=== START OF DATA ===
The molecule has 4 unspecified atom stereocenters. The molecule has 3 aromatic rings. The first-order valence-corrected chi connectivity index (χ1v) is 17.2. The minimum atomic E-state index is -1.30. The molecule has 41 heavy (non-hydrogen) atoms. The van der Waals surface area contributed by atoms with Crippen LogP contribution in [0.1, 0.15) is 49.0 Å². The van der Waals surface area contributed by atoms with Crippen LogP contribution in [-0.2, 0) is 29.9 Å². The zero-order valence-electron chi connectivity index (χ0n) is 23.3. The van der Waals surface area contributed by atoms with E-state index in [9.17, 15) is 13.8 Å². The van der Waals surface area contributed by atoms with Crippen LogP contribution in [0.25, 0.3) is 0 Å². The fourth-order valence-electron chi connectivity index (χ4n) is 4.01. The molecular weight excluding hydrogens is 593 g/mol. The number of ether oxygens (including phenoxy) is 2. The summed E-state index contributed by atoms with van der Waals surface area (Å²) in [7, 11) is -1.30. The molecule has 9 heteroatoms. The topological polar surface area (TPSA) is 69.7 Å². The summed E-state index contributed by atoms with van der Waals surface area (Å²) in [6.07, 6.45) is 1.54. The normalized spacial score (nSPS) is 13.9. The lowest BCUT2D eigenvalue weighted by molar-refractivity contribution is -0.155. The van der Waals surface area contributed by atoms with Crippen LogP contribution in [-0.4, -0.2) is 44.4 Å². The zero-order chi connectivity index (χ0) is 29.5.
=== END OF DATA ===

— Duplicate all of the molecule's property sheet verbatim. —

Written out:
The molecule has 4 unspecified atom stereocenters. The molecule has 3 aromatic rings. The first-order valence-corrected chi connectivity index (χ1v) is 17.2. The minimum atomic E-state index is -1.30. The molecule has 41 heavy (non-hydrogen) atoms. The van der Waals surface area contributed by atoms with Crippen LogP contribution in [0.1, 0.15) is 49.0 Å². The van der Waals surface area contributed by atoms with Crippen LogP contribution in [-0.2, 0) is 29.9 Å². The zero-order valence-electron chi connectivity index (χ0n) is 23.3. The van der Waals surface area contributed by atoms with E-state index in [9.17, 15) is 13.8 Å². The van der Waals surface area contributed by atoms with Crippen LogP contribution in [0.25, 0.3) is 0 Å². The fourth-order valence-electron chi connectivity index (χ4n) is 4.01. The molecular weight excluding hydrogens is 593 g/mol. The number of ether oxygens (including phenoxy) is 2. The summed E-state index contributed by atoms with van der Waals surface area (Å²) in [7, 11) is -1.30. The molecule has 9 heteroatoms. The topological polar surface area (TPSA) is 69.7 Å². The summed E-state index contributed by atoms with van der Waals surface area (Å²) in [6.07, 6.45) is 1.54. The normalized spacial score (nSPS) is 13.9. The lowest BCUT2D eigenvalue weighted by molar-refractivity contribution is -0.155. The van der Waals surface area contributed by atoms with Crippen LogP contribution in [-0.4, -0.2) is 44.4 Å². The zero-order chi connectivity index (χ0) is 29.5.